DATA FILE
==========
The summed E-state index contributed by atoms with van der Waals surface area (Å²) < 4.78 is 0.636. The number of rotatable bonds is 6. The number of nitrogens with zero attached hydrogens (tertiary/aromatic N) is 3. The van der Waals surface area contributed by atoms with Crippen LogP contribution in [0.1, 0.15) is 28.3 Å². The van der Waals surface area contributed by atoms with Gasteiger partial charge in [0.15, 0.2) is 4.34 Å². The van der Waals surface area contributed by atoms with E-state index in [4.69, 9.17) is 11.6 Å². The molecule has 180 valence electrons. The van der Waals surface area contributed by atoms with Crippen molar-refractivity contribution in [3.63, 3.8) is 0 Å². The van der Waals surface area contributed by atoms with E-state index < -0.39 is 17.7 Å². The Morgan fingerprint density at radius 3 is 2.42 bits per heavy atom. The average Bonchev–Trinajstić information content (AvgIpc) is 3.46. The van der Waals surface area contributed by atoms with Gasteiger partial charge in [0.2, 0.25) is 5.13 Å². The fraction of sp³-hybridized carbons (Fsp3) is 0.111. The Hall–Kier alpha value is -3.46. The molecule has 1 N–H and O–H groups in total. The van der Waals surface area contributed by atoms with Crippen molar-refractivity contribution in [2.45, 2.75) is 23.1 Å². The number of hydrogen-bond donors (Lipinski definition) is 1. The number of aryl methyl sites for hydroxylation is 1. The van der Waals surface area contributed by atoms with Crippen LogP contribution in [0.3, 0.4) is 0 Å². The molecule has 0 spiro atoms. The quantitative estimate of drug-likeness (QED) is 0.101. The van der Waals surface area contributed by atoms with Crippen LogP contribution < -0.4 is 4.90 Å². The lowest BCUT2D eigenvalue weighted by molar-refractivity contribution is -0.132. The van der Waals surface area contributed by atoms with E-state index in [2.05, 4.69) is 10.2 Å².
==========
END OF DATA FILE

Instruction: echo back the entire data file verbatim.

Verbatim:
The summed E-state index contributed by atoms with van der Waals surface area (Å²) < 4.78 is 0.636. The number of rotatable bonds is 6. The number of nitrogens with zero attached hydrogens (tertiary/aromatic N) is 3. The van der Waals surface area contributed by atoms with Crippen LogP contribution in [0.1, 0.15) is 28.3 Å². The van der Waals surface area contributed by atoms with Gasteiger partial charge in [0.15, 0.2) is 4.34 Å². The van der Waals surface area contributed by atoms with E-state index in [4.69, 9.17) is 11.6 Å². The molecule has 180 valence electrons. The van der Waals surface area contributed by atoms with Crippen molar-refractivity contribution in [3.63, 3.8) is 0 Å². The van der Waals surface area contributed by atoms with E-state index < -0.39 is 17.7 Å². The Morgan fingerprint density at radius 3 is 2.42 bits per heavy atom. The average Bonchev–Trinajstić information content (AvgIpc) is 3.46. The van der Waals surface area contributed by atoms with Gasteiger partial charge in [0.2, 0.25) is 5.13 Å². The fraction of sp³-hybridized carbons (Fsp3) is 0.111. The Hall–Kier alpha value is -3.46. The molecule has 1 N–H and O–H groups in total. The van der Waals surface area contributed by atoms with Crippen molar-refractivity contribution in [2.45, 2.75) is 23.1 Å². The number of hydrogen-bond donors (Lipinski definition) is 1. The number of aryl methyl sites for hydroxylation is 1. The van der Waals surface area contributed by atoms with Crippen LogP contribution in [0.3, 0.4) is 0 Å². The molecule has 0 spiro atoms. The quantitative estimate of drug-likeness (QED) is 0.101. The van der Waals surface area contributed by atoms with Crippen LogP contribution < -0.4 is 4.90 Å². The lowest BCUT2D eigenvalue weighted by molar-refractivity contribution is -0.132. The van der Waals surface area contributed by atoms with E-state index in [2.05, 4.69) is 10.2 Å².